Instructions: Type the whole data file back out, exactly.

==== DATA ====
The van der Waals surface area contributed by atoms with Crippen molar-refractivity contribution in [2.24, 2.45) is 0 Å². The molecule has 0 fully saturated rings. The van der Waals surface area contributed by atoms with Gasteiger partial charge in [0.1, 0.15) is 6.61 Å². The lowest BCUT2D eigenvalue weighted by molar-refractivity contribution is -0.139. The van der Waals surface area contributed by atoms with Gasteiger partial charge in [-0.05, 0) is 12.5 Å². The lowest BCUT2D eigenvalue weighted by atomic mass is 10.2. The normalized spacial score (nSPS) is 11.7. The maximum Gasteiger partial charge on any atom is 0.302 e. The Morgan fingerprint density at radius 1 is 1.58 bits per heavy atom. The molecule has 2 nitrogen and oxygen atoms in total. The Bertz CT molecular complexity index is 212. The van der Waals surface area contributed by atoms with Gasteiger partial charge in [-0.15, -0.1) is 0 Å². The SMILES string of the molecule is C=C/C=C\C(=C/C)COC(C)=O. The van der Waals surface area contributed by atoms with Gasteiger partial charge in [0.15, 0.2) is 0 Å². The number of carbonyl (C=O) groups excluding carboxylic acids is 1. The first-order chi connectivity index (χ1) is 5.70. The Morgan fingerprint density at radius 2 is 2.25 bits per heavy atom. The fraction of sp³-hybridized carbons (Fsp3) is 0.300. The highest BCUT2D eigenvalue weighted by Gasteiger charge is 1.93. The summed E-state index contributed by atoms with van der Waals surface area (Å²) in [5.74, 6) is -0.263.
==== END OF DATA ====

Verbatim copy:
The van der Waals surface area contributed by atoms with Crippen molar-refractivity contribution in [2.24, 2.45) is 0 Å². The molecule has 0 fully saturated rings. The van der Waals surface area contributed by atoms with Gasteiger partial charge in [0.1, 0.15) is 6.61 Å². The lowest BCUT2D eigenvalue weighted by molar-refractivity contribution is -0.139. The van der Waals surface area contributed by atoms with Gasteiger partial charge in [-0.05, 0) is 12.5 Å². The lowest BCUT2D eigenvalue weighted by atomic mass is 10.2. The normalized spacial score (nSPS) is 11.7. The maximum Gasteiger partial charge on any atom is 0.302 e. The Morgan fingerprint density at radius 1 is 1.58 bits per heavy atom. The molecule has 2 nitrogen and oxygen atoms in total. The Bertz CT molecular complexity index is 212. The van der Waals surface area contributed by atoms with Gasteiger partial charge in [-0.15, -0.1) is 0 Å². The SMILES string of the molecule is C=C/C=C\C(=C/C)COC(C)=O. The van der Waals surface area contributed by atoms with Gasteiger partial charge in [0.15, 0.2) is 0 Å². The number of carbonyl (C=O) groups excluding carboxylic acids is 1. The first-order chi connectivity index (χ1) is 5.70. The Morgan fingerprint density at radius 2 is 2.25 bits per heavy atom. The fraction of sp³-hybridized carbons (Fsp3) is 0.300. The highest BCUT2D eigenvalue weighted by Gasteiger charge is 1.93. The summed E-state index contributed by atoms with van der Waals surface area (Å²) in [5.74, 6) is -0.263.